Modi Wave 2.0 has swept the country with the man in orange coming to power again. One group of people, however, are clamouring for a change, and a long overdue one at that.
The Indian crypto-community has long been denied any sort of regulation, apart from a generally primitive attitude towards cryptocurrency. Until now, the main regulatory party, the Reserve Bank of India, has only banned banks from interacting with companies that handle cryptocurrency.
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Is a change coming now? With the election of Modi to term again, the possibility of actual regulation might be addressed.
The Story Until Now
There has no action been taken by the regulatory party for more than a year now, with the closest being a case that has been postponed repeatedly in the Supreme Court. This has frustrated many Indian cryptocurrency enthusiasts, as developed countries are beginning to see the benefits of crypto.
The RBI and the government both maintain that crypto is not a legal tender in the country, which means that it is not a valid form of payment for goods and services. This, along with the banking ban, has put enthusiasts in a position of no regulatory clarity.
However, the government has not completely ignored this technology. A committee put together by the Secretary of the Department of Economic Affairs, Subhash Chandra Garg, was tasked with submitting a report. The report was to speak about crypto-regulations in the country and how they can be improved with respect to the Indian scenario. It was reported that the report was submitted last month, with the General Elections code of conduct preventing any action being taken. With the General Elections out of the way, the report may be drafted into a bill and tabled in the Budget Hearing this year.
It is speculated that the bill would be passed around June and it is yet unclear whether the committee will create a completely new regulation or amend existing ones.
Regulatory Problems Of A New Asset Class
Crypto is a new asset class altogether and it does not fall under the same rules as existing frameworks.
While an amendment might be the faster way to go at the moment, it will overlook many of the unique characteristics of cryptocurrency. Moreover, there are various types of cryptocurrencies as well, and a one-size-fits-all approach will not work for the market.
One of the biggest challenges for crypto-regulators will come at the Anti-Money Laundering (AML) and KYC level. This comes under the existing Prevention of Money Laundering Act (PMLA), which could be the epicentre of regulatory changes regarding cryptocurrencies.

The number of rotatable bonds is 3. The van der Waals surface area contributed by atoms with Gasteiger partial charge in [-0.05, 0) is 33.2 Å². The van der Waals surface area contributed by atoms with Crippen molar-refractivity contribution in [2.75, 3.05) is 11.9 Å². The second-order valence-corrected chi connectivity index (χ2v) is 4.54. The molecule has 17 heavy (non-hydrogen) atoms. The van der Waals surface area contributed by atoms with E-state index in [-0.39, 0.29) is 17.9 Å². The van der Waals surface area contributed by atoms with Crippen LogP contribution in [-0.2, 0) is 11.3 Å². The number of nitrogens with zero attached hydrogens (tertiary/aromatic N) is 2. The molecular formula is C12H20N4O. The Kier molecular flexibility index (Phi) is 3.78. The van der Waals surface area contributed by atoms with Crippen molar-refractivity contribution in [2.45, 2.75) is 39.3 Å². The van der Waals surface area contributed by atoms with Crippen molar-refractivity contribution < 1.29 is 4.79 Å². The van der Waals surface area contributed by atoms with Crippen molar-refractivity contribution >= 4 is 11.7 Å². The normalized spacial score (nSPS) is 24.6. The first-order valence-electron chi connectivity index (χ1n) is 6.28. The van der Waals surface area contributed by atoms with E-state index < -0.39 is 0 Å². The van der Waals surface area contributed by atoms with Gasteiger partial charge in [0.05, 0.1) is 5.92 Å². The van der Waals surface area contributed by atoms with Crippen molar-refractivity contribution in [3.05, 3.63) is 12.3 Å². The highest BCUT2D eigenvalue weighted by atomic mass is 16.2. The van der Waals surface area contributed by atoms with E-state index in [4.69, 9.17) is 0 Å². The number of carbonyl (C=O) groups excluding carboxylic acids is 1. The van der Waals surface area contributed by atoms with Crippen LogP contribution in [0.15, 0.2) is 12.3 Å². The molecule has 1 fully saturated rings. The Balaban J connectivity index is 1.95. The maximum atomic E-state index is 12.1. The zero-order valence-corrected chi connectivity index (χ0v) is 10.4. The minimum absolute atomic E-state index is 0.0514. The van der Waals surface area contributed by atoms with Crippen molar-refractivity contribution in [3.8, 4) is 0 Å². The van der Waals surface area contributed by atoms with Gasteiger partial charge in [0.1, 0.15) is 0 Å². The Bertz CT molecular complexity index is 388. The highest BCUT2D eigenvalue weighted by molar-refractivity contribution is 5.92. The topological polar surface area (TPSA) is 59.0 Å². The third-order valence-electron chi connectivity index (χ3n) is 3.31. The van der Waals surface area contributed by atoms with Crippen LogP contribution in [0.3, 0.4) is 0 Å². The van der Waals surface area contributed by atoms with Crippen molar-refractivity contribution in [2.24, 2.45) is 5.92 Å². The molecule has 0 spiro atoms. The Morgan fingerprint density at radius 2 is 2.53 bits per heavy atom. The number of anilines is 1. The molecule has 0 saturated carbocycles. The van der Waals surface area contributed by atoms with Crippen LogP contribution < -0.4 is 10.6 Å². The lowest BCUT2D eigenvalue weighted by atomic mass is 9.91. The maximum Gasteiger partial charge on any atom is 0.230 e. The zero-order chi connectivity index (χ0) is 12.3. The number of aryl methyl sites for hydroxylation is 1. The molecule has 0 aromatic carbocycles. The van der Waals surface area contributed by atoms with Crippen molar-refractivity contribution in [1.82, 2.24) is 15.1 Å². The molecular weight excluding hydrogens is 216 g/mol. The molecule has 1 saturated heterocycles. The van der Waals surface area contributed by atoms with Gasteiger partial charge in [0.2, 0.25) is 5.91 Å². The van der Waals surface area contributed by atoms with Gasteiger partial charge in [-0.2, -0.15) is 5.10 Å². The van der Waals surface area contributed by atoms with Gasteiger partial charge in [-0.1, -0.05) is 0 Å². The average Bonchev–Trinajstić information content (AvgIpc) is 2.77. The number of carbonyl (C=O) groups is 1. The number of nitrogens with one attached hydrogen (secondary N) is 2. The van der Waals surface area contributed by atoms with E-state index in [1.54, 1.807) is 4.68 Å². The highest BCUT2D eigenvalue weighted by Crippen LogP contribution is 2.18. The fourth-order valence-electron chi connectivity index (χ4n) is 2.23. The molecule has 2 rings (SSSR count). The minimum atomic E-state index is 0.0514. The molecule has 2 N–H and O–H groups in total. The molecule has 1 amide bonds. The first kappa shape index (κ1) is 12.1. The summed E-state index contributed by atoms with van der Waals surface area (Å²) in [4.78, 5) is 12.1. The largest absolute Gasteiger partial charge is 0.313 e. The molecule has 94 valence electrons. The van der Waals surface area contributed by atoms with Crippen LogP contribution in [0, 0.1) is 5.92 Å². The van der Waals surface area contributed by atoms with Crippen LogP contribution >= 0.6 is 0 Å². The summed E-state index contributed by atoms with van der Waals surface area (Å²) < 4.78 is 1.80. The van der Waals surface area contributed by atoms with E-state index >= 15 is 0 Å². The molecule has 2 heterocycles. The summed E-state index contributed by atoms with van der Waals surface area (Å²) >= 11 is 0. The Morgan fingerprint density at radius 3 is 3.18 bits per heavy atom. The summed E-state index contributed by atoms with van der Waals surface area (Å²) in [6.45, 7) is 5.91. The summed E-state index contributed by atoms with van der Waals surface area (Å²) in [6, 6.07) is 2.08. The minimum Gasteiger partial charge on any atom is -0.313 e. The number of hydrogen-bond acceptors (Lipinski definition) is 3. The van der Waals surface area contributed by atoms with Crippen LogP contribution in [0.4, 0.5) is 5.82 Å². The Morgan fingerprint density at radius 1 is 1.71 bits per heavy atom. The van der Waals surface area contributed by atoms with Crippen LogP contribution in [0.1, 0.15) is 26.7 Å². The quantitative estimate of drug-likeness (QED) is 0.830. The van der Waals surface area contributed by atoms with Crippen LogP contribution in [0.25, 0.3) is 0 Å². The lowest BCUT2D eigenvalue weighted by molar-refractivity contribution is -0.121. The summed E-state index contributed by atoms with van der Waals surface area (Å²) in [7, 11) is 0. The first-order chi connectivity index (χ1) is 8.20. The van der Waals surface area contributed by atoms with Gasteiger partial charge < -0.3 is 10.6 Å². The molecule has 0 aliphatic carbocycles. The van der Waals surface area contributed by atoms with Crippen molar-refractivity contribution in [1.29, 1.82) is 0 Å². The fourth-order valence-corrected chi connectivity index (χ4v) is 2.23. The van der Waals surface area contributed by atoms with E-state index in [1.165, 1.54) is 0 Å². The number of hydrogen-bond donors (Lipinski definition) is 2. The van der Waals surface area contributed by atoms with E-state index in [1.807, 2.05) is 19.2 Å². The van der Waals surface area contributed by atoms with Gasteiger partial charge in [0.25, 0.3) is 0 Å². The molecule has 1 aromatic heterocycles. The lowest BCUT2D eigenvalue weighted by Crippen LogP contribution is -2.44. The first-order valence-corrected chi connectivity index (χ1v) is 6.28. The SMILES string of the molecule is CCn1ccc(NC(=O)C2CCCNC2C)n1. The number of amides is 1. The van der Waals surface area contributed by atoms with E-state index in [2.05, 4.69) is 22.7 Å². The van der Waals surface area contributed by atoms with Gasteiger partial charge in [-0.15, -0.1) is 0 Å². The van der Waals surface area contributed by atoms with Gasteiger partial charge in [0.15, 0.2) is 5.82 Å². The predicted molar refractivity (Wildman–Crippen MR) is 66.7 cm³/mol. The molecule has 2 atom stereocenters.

The PMLA cannot be effectively applied to cryptocurrencies used in illegal transactions as there is no specific law regarding the asset class in the PMLA. The law could be amended, or overarching legislation can be passed, both of which have to be approved by parliament.
A Bigger Responsibility
India is a part of the G20, a group of 20 countries working together for “international economic cooperation”, with their latest focus being around cryptocurrencies.
In their last summit, they agreed to regulate cryptocurrencies across all countries to curb and counter money laundering and financial terrorism. They also argued that these standards are important for crypto-assets, so as to allow for their sustainable growth and use in existing financial systems.
The G20’s regulation keeps in line with what the Financial Action Task Force (FATF) has recommended. The FATF also specifically mentioned AML risks such as anonymity and pseudonymity afforded by crypto, along with the lack of clarity for compliance across the world. The task force wishes to bring the existing financial system’s accountability and enforcement to cryptocurrencies, and establish a central oversight body for the technology.
India, as a prominent member of the G20 and one of the fastest growing economies in the world, has to step up and take action. A summit is also coming up in June and is set to take place in Osaka, Japan, with Modi, Trump and others. The Indian crypto-community has also been vocal about what they want.
Crypto-startups have stated that they want a central governing body to regulate the technology. This is not only for oversight, but also to keep up with future regulation and advancements in the field. Overall, the state of crypto in India seems ready to change, as India takes on a bigger role in the world’s economy.